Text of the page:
Wednesday, July 16, 2014

Protocol basics -- heartbeats, pings and acks

For no particular reason, I thought I'd start an occasional series on the basics of computer protocols such as those, like TCP and HTTP, that the web is built on.  Also for no particular reason, the basic principle that came to mind first is the idea of heartbeats.

But first, what's a protocol?

The word itself derives from Greek protos (first) and kolla (glue), so that ought to be clear enough.


The trail is something like: prĊtokollon really refers to the first draft of an official agreement (the first one glued into a binding), and thence more generally to an official set of rules and procedures, and thence finally to the computing meaning: A set of rules for exchanging messages between computers (often called hosts).

One of the most basic problems in computer protocols is determining whether the other party is there or not.  How hard can that be, right?

Unlike the physical world, you can't just look.  All you have is some means of sending messages, typically a relay of several steps mixing wired and wireless transmission, high-volume and low-volume connections, and so forth.  I'll go into deeper detail in some later post, but the point is that all you can do is send a message, and any particular message might or might not arrive at its destination in any particular amount of time.

One simple way to tell if the other party is there is just to ask.  Send a message saying "If you get this, please send it back to me."  You send that message, the other host sends back a reply and voila, you know they're there.

This is a perfectly good approach.  The first message is generally called a ping, probably taken from SONAR terminology, and the reply packet is generally called an ack (or ACK), short for "acknowledgement".  (There's also such a thing as a nack ( or NAK), short for "negative acknowledgement", which means "yes, I got that, but I couldn't understand it," or "yes, I got that, but you're sending me messages too fast, so please stop for a bit".  I'll admit to occasionally having said "NAK" in response to an explanation that went over my head.)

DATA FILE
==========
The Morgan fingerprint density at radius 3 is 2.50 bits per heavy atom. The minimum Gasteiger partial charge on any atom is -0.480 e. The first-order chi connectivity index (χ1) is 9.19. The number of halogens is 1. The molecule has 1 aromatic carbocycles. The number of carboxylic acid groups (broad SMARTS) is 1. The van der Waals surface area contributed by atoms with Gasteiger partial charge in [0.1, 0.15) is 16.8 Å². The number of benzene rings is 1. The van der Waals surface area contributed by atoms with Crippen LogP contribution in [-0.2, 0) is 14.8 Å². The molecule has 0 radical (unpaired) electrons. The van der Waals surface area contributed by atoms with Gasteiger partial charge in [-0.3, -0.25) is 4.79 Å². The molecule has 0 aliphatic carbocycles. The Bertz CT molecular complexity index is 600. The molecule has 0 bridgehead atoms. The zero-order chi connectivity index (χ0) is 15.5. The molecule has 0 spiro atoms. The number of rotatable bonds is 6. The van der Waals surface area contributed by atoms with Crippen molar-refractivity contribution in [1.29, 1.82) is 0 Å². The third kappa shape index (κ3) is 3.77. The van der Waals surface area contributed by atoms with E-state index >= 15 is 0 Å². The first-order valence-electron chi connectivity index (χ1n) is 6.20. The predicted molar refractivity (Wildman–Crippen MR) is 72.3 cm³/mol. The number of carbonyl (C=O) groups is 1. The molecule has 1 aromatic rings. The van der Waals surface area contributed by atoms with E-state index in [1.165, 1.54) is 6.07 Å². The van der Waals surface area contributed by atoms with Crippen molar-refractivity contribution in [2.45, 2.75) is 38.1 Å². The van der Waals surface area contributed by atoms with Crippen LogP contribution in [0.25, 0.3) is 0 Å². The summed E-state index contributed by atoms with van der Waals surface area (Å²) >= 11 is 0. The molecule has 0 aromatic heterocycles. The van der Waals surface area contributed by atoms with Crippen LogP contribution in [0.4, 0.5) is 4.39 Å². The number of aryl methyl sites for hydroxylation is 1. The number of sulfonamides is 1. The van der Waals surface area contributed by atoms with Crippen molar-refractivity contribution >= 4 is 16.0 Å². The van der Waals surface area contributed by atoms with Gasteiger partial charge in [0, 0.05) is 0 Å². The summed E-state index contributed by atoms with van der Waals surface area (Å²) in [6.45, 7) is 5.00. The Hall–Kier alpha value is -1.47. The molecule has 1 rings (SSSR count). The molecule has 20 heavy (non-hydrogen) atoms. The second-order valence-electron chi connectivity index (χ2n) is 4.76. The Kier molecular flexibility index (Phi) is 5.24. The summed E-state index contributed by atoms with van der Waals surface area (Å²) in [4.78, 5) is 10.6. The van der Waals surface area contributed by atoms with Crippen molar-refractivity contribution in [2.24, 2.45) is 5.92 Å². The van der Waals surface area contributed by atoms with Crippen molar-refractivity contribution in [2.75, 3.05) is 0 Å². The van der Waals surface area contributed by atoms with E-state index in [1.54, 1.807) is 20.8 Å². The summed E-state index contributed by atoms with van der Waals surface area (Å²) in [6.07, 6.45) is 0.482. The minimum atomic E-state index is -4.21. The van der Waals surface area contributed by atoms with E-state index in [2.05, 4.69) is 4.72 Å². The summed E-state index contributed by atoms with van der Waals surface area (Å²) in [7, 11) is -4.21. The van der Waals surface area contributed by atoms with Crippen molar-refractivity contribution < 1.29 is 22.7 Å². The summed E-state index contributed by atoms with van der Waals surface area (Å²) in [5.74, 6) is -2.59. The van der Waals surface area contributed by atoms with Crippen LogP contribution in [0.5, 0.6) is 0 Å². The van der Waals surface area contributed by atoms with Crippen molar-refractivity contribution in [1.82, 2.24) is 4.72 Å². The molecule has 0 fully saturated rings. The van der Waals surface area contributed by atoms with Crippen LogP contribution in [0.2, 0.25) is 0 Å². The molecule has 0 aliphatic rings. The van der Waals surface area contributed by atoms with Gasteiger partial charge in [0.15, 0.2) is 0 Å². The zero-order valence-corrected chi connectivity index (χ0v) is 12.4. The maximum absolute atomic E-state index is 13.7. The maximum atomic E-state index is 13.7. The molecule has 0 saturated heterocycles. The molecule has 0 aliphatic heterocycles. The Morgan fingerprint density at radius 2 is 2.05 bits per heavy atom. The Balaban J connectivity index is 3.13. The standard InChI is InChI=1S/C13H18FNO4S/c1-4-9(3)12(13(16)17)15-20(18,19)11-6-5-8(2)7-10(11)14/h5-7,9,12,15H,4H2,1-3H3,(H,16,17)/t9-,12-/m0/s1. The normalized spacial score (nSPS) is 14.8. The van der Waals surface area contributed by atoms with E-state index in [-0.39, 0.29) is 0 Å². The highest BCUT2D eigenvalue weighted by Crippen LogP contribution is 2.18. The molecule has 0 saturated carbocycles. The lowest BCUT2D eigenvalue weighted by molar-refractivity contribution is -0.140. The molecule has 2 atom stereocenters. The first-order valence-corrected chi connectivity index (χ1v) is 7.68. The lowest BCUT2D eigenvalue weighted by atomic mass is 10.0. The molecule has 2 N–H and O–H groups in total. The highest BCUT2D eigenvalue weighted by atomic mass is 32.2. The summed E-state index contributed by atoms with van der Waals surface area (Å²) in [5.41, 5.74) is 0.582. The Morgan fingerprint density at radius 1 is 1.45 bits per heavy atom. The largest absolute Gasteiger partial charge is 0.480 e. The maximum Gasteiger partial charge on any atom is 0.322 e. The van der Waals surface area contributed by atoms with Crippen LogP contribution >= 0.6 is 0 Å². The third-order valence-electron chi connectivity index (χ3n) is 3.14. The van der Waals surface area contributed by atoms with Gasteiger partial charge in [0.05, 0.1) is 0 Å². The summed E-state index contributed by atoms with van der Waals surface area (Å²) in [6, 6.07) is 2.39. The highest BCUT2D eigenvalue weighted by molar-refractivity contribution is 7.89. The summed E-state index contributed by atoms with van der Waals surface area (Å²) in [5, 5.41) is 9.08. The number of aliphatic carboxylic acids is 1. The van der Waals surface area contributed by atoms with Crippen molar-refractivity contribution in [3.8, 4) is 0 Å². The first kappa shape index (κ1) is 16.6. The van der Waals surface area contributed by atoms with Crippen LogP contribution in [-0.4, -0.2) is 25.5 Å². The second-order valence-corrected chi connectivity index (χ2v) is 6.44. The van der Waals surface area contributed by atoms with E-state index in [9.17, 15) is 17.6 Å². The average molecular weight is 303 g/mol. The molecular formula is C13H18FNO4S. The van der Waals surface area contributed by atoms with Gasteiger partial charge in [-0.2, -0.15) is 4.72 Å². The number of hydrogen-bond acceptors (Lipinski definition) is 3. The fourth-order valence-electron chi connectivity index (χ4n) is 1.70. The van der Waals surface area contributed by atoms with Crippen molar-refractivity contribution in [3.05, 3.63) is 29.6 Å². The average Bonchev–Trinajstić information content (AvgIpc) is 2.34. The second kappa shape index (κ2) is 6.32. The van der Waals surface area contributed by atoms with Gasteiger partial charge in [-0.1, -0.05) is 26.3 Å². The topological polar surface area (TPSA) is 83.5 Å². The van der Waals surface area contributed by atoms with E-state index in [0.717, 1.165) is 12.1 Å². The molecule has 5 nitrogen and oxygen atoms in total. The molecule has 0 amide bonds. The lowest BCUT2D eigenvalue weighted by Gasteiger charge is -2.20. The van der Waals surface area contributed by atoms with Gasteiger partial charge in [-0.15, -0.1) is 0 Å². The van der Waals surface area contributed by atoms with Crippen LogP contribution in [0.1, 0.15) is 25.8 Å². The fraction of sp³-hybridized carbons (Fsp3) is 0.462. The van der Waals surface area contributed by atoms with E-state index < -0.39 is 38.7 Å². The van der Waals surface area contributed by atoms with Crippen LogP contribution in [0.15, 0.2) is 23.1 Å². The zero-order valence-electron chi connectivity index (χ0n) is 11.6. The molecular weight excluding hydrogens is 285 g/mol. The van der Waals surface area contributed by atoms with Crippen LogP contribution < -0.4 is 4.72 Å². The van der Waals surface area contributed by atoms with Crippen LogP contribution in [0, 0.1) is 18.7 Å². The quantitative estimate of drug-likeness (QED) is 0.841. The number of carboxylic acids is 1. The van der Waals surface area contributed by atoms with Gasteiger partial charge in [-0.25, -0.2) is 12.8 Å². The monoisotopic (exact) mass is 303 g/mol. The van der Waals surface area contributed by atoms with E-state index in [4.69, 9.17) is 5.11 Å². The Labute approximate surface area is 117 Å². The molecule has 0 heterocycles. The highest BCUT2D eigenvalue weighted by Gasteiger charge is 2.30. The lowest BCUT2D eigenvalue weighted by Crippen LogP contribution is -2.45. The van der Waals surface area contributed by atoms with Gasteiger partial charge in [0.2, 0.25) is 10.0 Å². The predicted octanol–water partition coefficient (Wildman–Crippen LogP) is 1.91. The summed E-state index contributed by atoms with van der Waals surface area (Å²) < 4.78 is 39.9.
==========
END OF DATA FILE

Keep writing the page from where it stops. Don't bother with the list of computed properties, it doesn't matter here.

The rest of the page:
But what if you don't get your ack?  Is your connection bad?  Has the other host crashed?  Did it receive your ping but fail to reply?  Did it reply, but the return connection was bad?  How long should you wait before you decide that the ack isn't coming?

To help get around problems like this, you can send a series of pings and listen for a series of acks.  To help tell what's going on, you can number them so you can match the acks to the pings.  If the connection is flaky, you might miss an ack from time to time, but overall if the other host is there and you have at least some sort of connection, you'll get at least some acks back.

You might even have the other host tell you how many pings it's heard.  That will give you some idea of whether any problems are on the outbound connection, inbound connection, or both.  For example, if the return connection is bad but the outbound connection is fine, you'll hear something like "Ack for ping 1, I've heard 1 ping", "Ack for ping 3, I've heard 3 pings" ...  If you hear "Ack for ping 3, I've heard 2 pings", you know that it missed ping 2.  Most bad connections will affect both directions, but that doesn't have to always be the case -- the other host's network layer is part of the incoming connection, and it's possible that it's able to send messages but sometimes has trouble hearing them.

If the other host crashes and restarts, you might hear something like "Ack for ping 1, I've heard 1 ping", "Ack for ping 2, I've heard two pings", and then eventually, once the other host is up again, "Ack for ping 50, I've heard 1 ping".  This may or may not be useful information.  It's a basic principle of networking that during that eerie silence, there's no way to know whether the other host is crashing and restarting, the network is down, the other host is running slowly, there's a bug in whatever's handling the pings, the network is up but messages are being delayed, or whatever.